Wednesday, 12 February 2014

Education Meets Neoliberalism and the Political Economy of Precarity (Middlesex University 14th Feb 2014)


Many thanks to Phoebe Moore and Elizabeth Cotton at Middlesex University for inviting me to speak on behalf of Ruskin College at an event this Friday which is being hosted by colleagues at Middlesex under the auspices of the British International Study Association's (BISA) International Political Economy Group (IPEG).

Full details of the event are available at:

The event is described below:

These talks and workshops will critically examine the political economy of current changes in education policy in the United Kingdom and internationally as it has impacted and impacts marginalized groups as well as educators. Discussions will touch on the political economy of precarity and ask difficult questions about the flexilisation of the labour market and how it is reflected in every level of education. 
Participants will look at changes to education in all levels of education from secondary to University, adult, community and trade union education including the depoliticisation of pedagogies and curricula. Further challenges are brought about through introduction of new technologies including distance learning, online administration and new performance indicators, all of which we will argue can be appropriated for critical use.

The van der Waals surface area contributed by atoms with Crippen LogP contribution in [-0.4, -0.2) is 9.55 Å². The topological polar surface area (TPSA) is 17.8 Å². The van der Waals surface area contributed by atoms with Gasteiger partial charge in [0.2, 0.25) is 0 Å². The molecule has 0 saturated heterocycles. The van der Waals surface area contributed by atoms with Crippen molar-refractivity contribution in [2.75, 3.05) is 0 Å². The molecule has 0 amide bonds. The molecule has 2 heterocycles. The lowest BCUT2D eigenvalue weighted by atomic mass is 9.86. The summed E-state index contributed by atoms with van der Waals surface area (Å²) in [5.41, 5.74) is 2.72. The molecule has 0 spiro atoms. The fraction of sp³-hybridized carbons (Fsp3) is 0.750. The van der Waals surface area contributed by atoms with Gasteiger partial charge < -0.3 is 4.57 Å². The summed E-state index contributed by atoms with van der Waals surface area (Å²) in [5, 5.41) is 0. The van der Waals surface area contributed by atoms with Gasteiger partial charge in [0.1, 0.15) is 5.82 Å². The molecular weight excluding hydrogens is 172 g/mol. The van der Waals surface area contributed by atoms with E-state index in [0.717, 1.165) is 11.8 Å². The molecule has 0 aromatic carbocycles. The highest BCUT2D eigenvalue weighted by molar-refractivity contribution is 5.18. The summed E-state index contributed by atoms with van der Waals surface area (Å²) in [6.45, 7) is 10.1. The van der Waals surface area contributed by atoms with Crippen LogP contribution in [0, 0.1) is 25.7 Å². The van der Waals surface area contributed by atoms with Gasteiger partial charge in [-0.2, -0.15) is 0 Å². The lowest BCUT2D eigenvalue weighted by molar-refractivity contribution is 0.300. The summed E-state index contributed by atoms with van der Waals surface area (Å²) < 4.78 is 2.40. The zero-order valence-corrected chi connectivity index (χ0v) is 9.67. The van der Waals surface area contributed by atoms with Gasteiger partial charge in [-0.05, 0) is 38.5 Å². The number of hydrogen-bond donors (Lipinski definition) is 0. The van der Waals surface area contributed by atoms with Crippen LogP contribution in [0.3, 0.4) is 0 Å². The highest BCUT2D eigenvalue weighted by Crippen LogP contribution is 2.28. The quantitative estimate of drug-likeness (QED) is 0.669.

The changing role of educators will be assessed as we look at critical pedagogies, the seen purpose for private involvement in education and the concept of ‘employability’, internships and possibilities for critique and intervention. In that light we invite educators, public intellectuals and trade unionists who look at the need for specific absences to be revisited. This also includes critical investigations around the understanding of the dangers of precarity for mental health, the costs of precarity for educators and students, political trade union education and the waning of working class and disability representation in recent education policy as well as the classroom.
Please  do register for the event and come along  and engage in what promises to be a highly thought-provoking event on the current state of education.
In Solidarity

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